chapter  5
Elements of storytelling for children
Pages 12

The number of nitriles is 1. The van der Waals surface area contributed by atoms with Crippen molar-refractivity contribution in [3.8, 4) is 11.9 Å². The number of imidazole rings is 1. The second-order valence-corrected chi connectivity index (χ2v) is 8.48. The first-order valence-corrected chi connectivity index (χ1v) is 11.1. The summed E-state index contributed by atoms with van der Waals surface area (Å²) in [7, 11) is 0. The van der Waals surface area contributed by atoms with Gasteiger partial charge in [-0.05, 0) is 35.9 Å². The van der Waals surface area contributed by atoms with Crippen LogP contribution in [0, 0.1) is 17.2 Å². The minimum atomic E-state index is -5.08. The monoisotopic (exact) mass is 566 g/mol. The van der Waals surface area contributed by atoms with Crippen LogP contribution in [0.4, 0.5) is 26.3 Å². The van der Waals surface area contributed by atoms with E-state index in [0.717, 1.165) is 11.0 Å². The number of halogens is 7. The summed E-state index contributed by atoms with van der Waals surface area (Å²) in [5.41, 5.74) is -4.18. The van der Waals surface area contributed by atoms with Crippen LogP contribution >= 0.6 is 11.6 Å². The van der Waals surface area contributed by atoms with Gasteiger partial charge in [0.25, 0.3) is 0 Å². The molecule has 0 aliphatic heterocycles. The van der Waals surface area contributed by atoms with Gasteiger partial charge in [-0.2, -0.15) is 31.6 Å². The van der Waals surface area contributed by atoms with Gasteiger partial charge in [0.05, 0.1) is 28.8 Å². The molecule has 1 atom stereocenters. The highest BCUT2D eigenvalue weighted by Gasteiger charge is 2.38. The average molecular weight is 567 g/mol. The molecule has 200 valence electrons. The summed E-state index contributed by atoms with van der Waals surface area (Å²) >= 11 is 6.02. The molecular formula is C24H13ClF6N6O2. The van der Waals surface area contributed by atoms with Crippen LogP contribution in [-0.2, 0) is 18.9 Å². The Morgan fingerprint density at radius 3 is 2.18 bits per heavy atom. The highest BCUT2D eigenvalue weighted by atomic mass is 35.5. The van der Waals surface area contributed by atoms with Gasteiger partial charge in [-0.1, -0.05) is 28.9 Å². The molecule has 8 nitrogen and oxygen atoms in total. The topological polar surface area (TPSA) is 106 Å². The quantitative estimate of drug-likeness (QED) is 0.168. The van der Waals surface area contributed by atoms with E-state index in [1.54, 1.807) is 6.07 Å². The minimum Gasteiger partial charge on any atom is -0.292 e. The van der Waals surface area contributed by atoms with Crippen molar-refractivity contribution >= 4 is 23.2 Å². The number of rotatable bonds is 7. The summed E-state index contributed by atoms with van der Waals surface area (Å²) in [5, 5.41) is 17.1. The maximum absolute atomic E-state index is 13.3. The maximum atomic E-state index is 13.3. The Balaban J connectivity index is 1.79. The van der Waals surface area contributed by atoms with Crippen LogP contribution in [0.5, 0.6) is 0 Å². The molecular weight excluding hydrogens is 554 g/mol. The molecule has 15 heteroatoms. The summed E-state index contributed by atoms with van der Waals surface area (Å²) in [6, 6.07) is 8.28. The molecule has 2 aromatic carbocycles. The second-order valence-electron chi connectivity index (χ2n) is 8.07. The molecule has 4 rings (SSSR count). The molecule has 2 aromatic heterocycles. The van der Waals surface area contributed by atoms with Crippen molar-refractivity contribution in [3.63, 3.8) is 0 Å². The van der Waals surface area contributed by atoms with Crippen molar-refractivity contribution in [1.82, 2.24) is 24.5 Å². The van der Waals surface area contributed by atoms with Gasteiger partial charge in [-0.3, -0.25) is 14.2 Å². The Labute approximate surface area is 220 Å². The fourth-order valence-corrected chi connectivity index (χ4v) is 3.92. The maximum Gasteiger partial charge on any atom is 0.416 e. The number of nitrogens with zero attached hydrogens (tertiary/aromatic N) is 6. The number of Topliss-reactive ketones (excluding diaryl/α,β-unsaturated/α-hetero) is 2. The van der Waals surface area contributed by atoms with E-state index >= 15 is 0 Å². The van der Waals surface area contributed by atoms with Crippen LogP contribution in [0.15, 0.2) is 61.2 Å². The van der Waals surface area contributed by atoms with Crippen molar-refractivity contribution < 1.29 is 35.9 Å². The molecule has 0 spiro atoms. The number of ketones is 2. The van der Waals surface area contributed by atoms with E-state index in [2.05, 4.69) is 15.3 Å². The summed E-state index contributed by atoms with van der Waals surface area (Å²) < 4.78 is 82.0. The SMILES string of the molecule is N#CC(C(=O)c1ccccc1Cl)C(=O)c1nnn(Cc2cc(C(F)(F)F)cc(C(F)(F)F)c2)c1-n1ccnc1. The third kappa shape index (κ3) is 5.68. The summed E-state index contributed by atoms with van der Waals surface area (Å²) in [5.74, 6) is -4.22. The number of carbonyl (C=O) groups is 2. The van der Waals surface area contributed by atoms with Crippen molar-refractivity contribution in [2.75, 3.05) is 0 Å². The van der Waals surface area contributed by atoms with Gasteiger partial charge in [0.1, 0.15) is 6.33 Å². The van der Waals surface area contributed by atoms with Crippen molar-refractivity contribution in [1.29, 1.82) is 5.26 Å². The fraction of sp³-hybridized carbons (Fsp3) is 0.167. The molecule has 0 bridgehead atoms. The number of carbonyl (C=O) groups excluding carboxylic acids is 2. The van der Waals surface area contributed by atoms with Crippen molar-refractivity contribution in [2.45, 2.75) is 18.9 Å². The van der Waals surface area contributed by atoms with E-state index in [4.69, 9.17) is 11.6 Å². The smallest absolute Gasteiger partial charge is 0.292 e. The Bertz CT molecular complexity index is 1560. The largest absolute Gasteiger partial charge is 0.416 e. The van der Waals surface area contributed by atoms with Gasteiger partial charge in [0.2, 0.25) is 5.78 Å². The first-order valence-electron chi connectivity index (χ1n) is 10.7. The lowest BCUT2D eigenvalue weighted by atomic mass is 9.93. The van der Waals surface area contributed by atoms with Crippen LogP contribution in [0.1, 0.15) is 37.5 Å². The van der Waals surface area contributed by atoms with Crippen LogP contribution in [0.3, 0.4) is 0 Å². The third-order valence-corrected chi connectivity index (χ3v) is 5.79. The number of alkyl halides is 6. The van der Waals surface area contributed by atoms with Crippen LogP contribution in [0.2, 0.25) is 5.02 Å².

I return us to the highly persuasive but seriously understated idea that ‘Adults can nurture children… but they do not have the answers… what they can do is tell children stories about the connections … ’ (Phillips 1995: 1-2). As I have written elsewhere, and discussed above, storytelling is the key that opens the door to the connections that help us make sense of the world, from faith to fortune and everything in-between, as we grow in experience from children into adults, embracing spiritual, physical, irrational and intellectual uncertainty – it is the key to the future for the world’s children and their children’s children. Television, the internet, 24/7 media, etc., throws information at children at such a speed it is impossible to keep up with it. As Melvyn Burgess has reflected, there are few secrets we can keep from children these days: ‘ … in a world more embedded in fictions than ever, in the form not just of books but gaming, politics, film, TV, adverts, even education, kids are probably more able than their parents to appreciate the different ways stories are used [my italics]’.1